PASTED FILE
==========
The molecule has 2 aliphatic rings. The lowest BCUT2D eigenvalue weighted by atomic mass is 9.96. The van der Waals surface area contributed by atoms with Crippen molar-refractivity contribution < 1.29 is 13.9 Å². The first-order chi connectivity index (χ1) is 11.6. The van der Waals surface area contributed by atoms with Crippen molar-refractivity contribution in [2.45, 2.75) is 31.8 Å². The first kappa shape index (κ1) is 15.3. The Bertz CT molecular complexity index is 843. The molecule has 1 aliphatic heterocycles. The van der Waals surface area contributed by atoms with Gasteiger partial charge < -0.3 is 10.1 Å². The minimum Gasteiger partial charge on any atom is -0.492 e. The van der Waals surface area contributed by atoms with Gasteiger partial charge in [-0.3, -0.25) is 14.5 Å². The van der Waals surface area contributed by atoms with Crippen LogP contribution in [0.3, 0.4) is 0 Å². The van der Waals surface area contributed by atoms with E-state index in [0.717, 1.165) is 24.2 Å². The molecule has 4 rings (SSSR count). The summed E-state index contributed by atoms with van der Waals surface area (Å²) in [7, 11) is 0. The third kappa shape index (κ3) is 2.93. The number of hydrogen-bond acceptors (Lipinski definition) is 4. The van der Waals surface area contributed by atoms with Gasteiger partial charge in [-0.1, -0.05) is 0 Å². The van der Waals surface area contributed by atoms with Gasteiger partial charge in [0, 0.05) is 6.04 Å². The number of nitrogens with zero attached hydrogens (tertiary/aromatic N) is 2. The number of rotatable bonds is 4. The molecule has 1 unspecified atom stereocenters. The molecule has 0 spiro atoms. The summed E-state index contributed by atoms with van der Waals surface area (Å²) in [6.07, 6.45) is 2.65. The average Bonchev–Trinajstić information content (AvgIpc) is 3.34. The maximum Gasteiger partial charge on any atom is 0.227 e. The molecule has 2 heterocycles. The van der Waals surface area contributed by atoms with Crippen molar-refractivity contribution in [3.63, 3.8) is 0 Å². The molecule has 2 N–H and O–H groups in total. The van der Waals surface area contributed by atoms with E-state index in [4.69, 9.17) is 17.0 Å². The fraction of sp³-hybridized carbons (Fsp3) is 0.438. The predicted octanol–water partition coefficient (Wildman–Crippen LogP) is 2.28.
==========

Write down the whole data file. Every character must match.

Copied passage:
The molecule has 2 aliphatic rings. The lowest BCUT2D eigenvalue weighted by atomic mass is 9.96. The van der Waals surface area contributed by atoms with Crippen molar-refractivity contribution < 1.29 is 13.9 Å². The first-order chi connectivity index (χ1) is 11.6. The van der Waals surface area contributed by atoms with Crippen molar-refractivity contribution in [2.45, 2.75) is 31.8 Å². The first kappa shape index (κ1) is 15.3. The Bertz CT molecular complexity index is 843. The molecule has 1 aliphatic heterocycles. The van der Waals surface area contributed by atoms with Gasteiger partial charge < -0.3 is 10.1 Å². The minimum Gasteiger partial charge on any atom is -0.492 e. The van der Waals surface area contributed by atoms with Gasteiger partial charge in [-0.3, -0.25) is 14.5 Å². The van der Waals surface area contributed by atoms with Crippen LogP contribution in [0.3, 0.4) is 0 Å². The van der Waals surface area contributed by atoms with E-state index in [0.717, 1.165) is 24.2 Å². The molecule has 4 rings (SSSR count). The summed E-state index contributed by atoms with van der Waals surface area (Å²) in [7, 11) is 0. The third kappa shape index (κ3) is 2.93. The number of hydrogen-bond acceptors (Lipinski definition) is 4. The van der Waals surface area contributed by atoms with Gasteiger partial charge in [-0.1, -0.05) is 0 Å². The van der Waals surface area contributed by atoms with Gasteiger partial charge in [0, 0.05) is 6.04 Å². The number of nitrogens with zero attached hydrogens (tertiary/aromatic N) is 2. The number of rotatable bonds is 4. The molecule has 1 unspecified atom stereocenters. The molecule has 0 spiro atoms. The summed E-state index contributed by atoms with van der Waals surface area (Å²) in [6.07, 6.45) is 2.65. The average Bonchev–Trinajstić information content (AvgIpc) is 3.34. The maximum Gasteiger partial charge on any atom is 0.227 e. The molecule has 2 heterocycles. The van der Waals surface area contributed by atoms with Crippen molar-refractivity contribution in [3.63, 3.8) is 0 Å². The molecule has 2 N–H and O–H groups in total. The van der Waals surface area contributed by atoms with E-state index in [4.69, 9.17) is 17.0 Å². The fraction of sp³-hybridized carbons (Fsp3) is 0.438. The predicted octanol–water partition coefficient (Wildman–Crippen LogP) is 2.28.